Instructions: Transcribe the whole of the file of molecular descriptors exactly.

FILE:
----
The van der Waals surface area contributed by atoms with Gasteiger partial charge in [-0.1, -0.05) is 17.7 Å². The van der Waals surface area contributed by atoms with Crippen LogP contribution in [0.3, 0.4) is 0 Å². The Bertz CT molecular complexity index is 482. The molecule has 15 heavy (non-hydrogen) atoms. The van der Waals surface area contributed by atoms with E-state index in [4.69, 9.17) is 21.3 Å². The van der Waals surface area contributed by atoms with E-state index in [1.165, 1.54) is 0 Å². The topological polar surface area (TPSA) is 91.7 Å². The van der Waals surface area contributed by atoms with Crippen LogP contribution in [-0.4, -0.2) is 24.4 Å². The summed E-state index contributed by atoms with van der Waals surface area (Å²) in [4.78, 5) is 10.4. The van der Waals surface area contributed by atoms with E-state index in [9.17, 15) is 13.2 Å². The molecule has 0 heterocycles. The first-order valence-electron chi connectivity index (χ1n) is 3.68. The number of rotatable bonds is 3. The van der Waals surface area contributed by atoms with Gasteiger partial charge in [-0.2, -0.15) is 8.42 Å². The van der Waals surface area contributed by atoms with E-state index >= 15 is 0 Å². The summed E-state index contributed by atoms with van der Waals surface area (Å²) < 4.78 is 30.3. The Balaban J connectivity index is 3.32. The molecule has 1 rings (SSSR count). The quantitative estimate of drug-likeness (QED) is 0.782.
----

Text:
The van der Waals surface area contributed by atoms with Gasteiger partial charge in [-0.1, -0.05) is 17.7 Å². The van der Waals surface area contributed by atoms with Crippen LogP contribution in [0.3, 0.4) is 0 Å². The Bertz CT molecular complexity index is 482. The molecule has 15 heavy (non-hydrogen) atoms. The van der Waals surface area contributed by atoms with E-state index in [4.69, 9.17) is 21.3 Å². The van der Waals surface area contributed by atoms with E-state index in [1.165, 1.54) is 0 Å². The topological polar surface area (TPSA) is 91.7 Å². The van der Waals surface area contributed by atoms with Crippen LogP contribution in [-0.4, -0.2) is 24.4 Å². The summed E-state index contributed by atoms with van der Waals surface area (Å²) in [4.78, 5) is 10.4. The van der Waals surface area contributed by atoms with E-state index in [9.17, 15) is 13.2 Å². The molecule has 0 heterocycles. The first-order valence-electron chi connectivity index (χ1n) is 3.68. The number of rotatable bonds is 3. The van der Waals surface area contributed by atoms with Gasteiger partial charge in [-0.2, -0.15) is 8.42 Å². The van der Waals surface area contributed by atoms with E-state index >= 15 is 0 Å². The summed E-state index contributed by atoms with van der Waals surface area (Å²) < 4.78 is 30.3. The Balaban J connectivity index is 3.32. The molecule has 1 rings (SSSR count). The quantitative estimate of drug-likeness (QED) is 0.782.